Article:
I know that this RH series is fiction. However, Marian’s murder is in fact played out in real life and reported in our newspapers frequently. This past April, my good friend’s daughter SJ, a single mother of two, was brutally slashed in the neck and chest with a kitchen knife and left to die, while her attacker, a signifigant other whom she had befriended, ran off in her car. Many hours later, she was found dead by a neighbor. She was a beautiful, loving woman who had no acquaintences, only friends. Her funeral was the most extraordinary one I have ever attended, full of personal tributes about the goood she had done for others. Yet this man slashed her to death because she disagreed and he could.

    This is real life. SJ’s mother and I were pregnant together. I cannot watch the end of Series 2 without imagining SJ’s horiffic death. I wonder if her murderer is going through the same sort of anguish that Guy experienced in Series 3. I find it hard to feel sorry for him.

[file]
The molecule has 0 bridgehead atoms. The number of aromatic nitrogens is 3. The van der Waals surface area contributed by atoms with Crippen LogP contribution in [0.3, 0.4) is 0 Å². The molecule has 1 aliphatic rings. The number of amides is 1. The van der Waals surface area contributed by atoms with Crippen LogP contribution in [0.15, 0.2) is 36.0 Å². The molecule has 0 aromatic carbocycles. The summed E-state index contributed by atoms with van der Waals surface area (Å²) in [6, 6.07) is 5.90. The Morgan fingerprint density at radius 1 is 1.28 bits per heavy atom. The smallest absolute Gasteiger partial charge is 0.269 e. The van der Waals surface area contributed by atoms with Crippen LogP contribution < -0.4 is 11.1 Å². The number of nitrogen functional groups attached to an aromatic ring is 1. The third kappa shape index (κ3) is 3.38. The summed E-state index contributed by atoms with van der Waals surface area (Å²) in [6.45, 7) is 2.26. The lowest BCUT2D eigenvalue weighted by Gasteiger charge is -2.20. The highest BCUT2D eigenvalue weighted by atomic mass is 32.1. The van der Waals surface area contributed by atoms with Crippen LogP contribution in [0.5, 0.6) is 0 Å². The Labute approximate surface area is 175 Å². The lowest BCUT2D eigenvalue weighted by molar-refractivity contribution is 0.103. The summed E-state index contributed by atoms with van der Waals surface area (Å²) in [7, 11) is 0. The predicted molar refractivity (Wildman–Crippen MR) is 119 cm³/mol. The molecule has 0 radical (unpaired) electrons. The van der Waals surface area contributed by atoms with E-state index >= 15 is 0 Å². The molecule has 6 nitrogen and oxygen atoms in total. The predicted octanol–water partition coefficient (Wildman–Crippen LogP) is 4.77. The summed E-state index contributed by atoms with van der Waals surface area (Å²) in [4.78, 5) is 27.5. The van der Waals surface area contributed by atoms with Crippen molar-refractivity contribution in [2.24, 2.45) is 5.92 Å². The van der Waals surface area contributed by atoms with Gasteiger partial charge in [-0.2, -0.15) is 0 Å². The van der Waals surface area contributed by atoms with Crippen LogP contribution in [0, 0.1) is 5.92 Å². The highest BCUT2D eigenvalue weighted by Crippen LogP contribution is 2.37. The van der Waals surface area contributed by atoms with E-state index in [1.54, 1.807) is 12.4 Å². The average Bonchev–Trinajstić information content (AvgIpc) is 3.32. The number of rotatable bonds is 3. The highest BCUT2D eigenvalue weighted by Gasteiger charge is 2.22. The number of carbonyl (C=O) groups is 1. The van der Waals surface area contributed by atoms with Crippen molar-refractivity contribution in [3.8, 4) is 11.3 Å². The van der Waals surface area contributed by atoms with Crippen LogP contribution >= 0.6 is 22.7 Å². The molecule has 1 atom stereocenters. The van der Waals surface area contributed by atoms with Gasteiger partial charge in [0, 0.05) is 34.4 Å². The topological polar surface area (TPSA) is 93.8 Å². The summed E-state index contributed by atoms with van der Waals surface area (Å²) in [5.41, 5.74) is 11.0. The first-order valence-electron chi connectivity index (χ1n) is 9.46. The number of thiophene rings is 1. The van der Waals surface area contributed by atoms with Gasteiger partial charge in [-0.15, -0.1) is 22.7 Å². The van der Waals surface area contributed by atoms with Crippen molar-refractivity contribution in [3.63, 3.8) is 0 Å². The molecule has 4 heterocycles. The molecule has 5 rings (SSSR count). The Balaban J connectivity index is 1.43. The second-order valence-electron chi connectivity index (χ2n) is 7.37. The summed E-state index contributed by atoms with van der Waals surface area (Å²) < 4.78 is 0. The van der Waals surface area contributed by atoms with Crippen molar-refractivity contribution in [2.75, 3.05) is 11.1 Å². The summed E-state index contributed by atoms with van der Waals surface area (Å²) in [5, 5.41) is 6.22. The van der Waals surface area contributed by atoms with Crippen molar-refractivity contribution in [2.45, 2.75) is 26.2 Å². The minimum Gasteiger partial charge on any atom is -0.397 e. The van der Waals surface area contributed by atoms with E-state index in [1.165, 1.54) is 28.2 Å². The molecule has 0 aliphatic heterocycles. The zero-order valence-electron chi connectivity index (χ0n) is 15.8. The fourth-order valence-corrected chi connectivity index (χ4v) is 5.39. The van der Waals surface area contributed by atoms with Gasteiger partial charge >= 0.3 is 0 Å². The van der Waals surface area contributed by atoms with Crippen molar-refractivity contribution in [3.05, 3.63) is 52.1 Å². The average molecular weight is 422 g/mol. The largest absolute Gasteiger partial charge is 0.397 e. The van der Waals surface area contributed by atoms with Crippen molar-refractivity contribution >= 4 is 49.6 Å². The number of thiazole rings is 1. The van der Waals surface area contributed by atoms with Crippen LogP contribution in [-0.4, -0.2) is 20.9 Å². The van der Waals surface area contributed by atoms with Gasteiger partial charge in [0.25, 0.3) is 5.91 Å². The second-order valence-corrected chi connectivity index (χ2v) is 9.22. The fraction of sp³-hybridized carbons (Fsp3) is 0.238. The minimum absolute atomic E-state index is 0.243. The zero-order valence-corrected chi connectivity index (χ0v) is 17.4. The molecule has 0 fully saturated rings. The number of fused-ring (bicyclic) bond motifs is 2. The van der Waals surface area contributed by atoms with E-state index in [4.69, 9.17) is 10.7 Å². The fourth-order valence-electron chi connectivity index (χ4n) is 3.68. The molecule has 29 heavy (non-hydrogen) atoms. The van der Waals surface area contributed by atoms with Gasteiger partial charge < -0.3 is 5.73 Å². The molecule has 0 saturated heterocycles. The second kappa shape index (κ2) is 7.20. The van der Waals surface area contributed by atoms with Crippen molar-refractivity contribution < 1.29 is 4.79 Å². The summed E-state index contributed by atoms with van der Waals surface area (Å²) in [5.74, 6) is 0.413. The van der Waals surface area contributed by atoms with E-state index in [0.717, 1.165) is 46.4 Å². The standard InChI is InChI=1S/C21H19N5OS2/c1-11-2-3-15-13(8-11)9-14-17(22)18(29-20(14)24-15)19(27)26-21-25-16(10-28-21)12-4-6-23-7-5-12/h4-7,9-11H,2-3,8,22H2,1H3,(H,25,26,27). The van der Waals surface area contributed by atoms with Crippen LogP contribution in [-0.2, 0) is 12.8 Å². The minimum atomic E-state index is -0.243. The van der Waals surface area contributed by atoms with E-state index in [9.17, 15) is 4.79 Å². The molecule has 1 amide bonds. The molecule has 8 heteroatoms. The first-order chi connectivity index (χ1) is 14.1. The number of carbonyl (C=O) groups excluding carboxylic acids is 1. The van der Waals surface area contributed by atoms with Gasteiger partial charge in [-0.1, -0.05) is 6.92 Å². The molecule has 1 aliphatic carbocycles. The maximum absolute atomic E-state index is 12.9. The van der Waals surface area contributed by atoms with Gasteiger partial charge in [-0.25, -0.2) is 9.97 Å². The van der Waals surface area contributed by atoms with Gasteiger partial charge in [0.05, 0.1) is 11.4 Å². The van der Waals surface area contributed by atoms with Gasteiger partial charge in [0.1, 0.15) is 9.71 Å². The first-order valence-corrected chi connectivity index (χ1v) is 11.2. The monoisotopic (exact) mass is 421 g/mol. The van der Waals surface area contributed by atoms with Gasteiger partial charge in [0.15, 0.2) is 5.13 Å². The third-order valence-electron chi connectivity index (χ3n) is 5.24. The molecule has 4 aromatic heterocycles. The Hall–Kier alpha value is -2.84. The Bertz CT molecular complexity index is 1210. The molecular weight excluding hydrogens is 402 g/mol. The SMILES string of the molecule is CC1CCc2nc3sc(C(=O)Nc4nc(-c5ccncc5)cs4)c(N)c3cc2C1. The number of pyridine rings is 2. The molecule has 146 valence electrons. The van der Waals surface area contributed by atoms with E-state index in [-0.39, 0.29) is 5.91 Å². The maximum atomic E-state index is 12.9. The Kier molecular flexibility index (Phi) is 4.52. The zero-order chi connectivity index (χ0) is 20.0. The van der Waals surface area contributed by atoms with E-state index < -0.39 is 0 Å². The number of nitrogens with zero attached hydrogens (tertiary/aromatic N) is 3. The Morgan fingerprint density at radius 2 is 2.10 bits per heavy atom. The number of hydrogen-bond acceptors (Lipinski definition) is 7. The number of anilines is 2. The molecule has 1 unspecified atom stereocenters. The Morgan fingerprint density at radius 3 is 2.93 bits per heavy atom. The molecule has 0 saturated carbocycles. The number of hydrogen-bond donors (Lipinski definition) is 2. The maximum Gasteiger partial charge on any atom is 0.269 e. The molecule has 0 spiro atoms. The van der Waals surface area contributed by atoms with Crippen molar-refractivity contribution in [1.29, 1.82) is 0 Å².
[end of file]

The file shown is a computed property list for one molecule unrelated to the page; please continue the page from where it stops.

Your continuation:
What us the lesson here? Is literature (and cinema) more true than real life? Can it help us accept real life, ameliorate it? Or does the portrayal of violence in films distress and harden us?

  5. I don’t want anyone to think that my affection for Guy is strictly due to his gorgeousness and sexiness, and that I therefore overlook all the bad he did. It’s not–all kidding aside, I am not that shallow– and I don’t. I love Guy because of certain qualities and in spite of certain qualities.

    I have said before that I didn’t even care for the character initially, in spite of his good looks. But Richard’s layered performance won me over and I saw the man who had been deprived of so much in life, parched, as Servetus would say, for love and affection and a family. If Guy had been in the hands of a good-looking but less skilled and nuanced actor, I greatly doubt I would have come to feel the same way.